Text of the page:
The Case For Low-Intensity Cycling as a Performance Booster

Peter Glassford
by Peter Glassford
Share it:
The Case For Low-Intensity Cycling as a Performance Booster

Many cyclists adhere to the myth of “no pain, no gain.” After all, we know that a hill is only as hard as how fast you climb it. Pain and grit is often a badge of honor for cyclists, so it may be ironic that incorporating low-intensity cardio holds a lot of promise in boosting performance.

The list of advocates for low-intensity training for endurance sports includes many endurance coaches like Phil Maffetone, Alan Couzens, Stephen Seiler and Joe Friel. If you look up common mistakes for cyclists or research polarized training, then you’ll learn that training easy to go fast is a well-accepted practice.


Doing these disciplined, easy rides takes focus because group rides, races and hills conspire to push you each and every time you hop on your bike. Cyclists tend to think about training solely from a practical or ‘functional’ perspective by understandably concluding races and group rides are hard, so training should be hard, too. This aggressive approach discounts the psychological and physiological influences on performance. If you try to train hard every day, your body and mind are going to show signs of poor recovery involving issues around poor sleep, mood, energy, soreness and motivation — which all increase your risk for injury and illness.


You can describe intensity in a variety of ways: heart rate, power and feeling are the most common for cyclists. In most training systems, low-intensity zones are set up to keep you under the ‘aerobic threshold,’ where low-intensity becomes ‘moderate’ intensity. Note: This is not anaerobic, which is where moderate-intensity becomes high-intensity.

Breathing is a great way to note both thresholds. If you train in the low-intensity range you can generally talk in full sentences. As training becomes moderate your breath deepens and you find yourself having to pause more during the conversation. As you enter high intensities, your breathing restricts you to only a few words at a time. Your goal is to be able to talk in long sentences, so get a chatty training partner for your long rides.

If you’re measuring by heart rate, aim for 75% of your maximum heart rate to define the limit of high intensity by heart rate. Friel suggests starting around 30 beats under your functional threshold power heart rate (~30-minute peak heart rate).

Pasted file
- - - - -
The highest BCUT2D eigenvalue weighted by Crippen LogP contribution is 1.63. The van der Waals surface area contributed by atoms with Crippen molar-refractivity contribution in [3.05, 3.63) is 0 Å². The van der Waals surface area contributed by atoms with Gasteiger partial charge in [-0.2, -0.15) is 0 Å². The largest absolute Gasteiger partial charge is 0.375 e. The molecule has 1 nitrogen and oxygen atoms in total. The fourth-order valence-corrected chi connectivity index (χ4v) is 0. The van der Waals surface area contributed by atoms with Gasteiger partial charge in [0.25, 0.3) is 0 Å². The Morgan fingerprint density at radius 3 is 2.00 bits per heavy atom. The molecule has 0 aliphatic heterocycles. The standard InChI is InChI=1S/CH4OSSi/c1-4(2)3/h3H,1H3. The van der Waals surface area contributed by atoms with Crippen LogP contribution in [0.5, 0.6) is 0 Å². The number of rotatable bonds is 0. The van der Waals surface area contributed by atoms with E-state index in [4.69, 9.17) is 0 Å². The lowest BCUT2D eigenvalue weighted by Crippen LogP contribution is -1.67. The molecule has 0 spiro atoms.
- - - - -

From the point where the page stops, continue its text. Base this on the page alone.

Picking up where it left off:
The important thing with this idea of going slow to get fast is you will need to start pushing yourself with high-intensity days and/or by increasing volume. In a polarized style of training you find the 10–20% of your rides that are intense push you to go much faster than the moderate efforts you might see in a group ride or longer event. It is this 10–20% of training most cyclists miss by trying to work too hard every day to make up for their limited training time.


When you start cycling or come back after extended time off, your main challenge is to get going and keep most of your training at a comfortable, or at least enjoyable, level that doesn’t leave you so sore or tired that you can’t come back to train again soon. Frequency and consistency are the main concern for new riders, or riders starting off gaining fitness

If you consider yourself intermediate or advanced and you train consistently, then it’s important to consider the amount of low-intensity riding you do. If your fitness level is plateauing, you just finished a race block or you’re struggling with motivation and consistency, then incorporate some lower intensity riding to boost your performance.

About the Author

Peter Glassford
Peter Glassford

Peter is a cycling coach and registered kinesiologist from Ontario, Canada. He travels frequently to work with athletes at races, camps and clinics. He also races mountain bikes for Trek Canada and pursues adventure in all types of movement. Follow @peterglassford on Twitter, or check out his online and in-person coaching at


Never Miss a Post!

Turn on MapMyRun desktop notifications and stay up to date on the latest running advice.


Click the 'Allow' Button Above


You're all set.

You’re taking control of your fitness and wellness journey, so take control of your data, too. Learn more about your rights and options. Or click here to opt-out of certain cookies.